Lynches win reprieve in €26m legal battle
BUSINESSMAN Philip Lynch and his family have won a reprieve to stop AIB enforcing €26m judgment orders against each of them until after their Supreme Court appeal.
The family says the judgment orders have potentially catastrophic consequences for Mr Lynch; his wife, Eileen; their daughters Judith, Philippa and Therese; and son Paul. The judgments could result in the family being declared bankrupt, the court heard, as the family's assets came nowhere near €26m.
Mr Justice Michael Peart agreed to put off the enforcement of the judgments after the family gave various undertakings that included Mr Lynch lodging €500,000 at the court within 14 days. The Lynch family also agreed not to dissipate their assets and to inform the bank of any other litigation against them.
The judge said the stay did not apply to entry or registration of the judgment, including registration as a judgment mortgage upon any property of the Lynchs but, rather, restrained the bank taking any steps -- including bankruptcy proceedings -- to enforce the judgment personally against any of the family.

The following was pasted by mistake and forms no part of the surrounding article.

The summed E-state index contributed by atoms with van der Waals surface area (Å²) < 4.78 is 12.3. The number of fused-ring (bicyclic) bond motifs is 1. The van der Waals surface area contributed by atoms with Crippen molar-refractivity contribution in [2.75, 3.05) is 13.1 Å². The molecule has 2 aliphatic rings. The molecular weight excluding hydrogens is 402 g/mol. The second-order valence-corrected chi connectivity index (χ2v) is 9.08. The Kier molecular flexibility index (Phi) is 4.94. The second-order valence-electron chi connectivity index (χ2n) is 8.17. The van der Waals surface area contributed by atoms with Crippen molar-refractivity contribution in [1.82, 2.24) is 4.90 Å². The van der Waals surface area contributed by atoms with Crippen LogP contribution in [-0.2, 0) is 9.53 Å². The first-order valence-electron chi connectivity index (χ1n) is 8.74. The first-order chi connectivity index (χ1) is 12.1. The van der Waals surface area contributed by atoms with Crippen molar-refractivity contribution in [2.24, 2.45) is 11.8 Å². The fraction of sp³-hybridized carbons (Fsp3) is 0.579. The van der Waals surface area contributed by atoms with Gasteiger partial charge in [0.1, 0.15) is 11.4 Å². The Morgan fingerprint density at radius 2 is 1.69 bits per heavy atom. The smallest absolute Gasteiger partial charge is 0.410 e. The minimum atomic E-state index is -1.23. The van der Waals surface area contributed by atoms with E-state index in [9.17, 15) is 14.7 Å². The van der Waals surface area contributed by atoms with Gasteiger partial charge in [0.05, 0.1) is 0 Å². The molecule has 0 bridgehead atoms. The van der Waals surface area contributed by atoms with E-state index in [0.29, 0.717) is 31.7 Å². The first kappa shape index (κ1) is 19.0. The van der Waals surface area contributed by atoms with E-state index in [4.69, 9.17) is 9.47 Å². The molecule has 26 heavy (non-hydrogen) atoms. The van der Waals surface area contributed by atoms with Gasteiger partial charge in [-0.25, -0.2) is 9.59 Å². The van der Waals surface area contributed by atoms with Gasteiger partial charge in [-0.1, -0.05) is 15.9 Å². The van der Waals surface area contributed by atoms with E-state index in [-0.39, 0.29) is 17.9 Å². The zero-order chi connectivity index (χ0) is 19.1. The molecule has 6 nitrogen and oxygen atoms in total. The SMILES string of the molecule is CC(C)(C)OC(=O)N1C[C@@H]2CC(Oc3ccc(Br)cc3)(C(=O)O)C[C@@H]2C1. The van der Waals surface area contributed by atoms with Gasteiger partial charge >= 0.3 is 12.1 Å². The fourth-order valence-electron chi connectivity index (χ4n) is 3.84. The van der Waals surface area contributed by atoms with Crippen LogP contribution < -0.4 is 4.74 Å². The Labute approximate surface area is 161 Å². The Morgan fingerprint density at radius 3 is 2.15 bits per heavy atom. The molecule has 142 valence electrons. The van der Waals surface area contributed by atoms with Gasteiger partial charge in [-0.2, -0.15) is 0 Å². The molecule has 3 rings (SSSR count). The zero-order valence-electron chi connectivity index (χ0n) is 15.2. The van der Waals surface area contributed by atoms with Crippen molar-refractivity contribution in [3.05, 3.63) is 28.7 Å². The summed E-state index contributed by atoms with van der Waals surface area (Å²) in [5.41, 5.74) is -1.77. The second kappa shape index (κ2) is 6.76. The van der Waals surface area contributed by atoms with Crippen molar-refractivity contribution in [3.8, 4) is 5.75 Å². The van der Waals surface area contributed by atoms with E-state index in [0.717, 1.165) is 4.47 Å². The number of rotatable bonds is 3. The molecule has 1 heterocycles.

He granted a further stay, pending appeal, restraining AIB from taking steps to recover legal costs against the family.
The judge also adjourned until next week the hearing of AIB's application for a similar summary judgment order against Gerry Conlon, with whom they took the €26m loan.
Mr Conlon's counsel Rossa Fanning argued that, if the Lynchs won their appeal, that would get Mr Conlon "off the hook" and he should also get a stay pending that appeal on any judgment order made against him.
The AIB loan at the centre of the case was made in February 2007 to buy development lands in Waterford, now valued between €3m and €4m.
Early last month, the judge rejected the family's arguments they were not liable to AIB and also dismissed their claims they were entitled to be indemnified for the loan by two law firms -- Matheson Ormsby Prentice Solicitors and LK Shields Solicitors -- arising from advice and information given concerning the transaction.
The judge found the family genuinely but mistakenly believed the AIB loan was a non-recourse loan, meaning the bank's recourse was confined to the lands. But he rejected their claims that AIB negligently misrepresented to them the loan was non-recourse.
He also found that while a solicitor with LK Shields wrongly advised the Lynch side the final loan facility letter was non-recourse, the scope of the firm's duty of care to the Lynchs did not extend to a point of making it liable for the loan.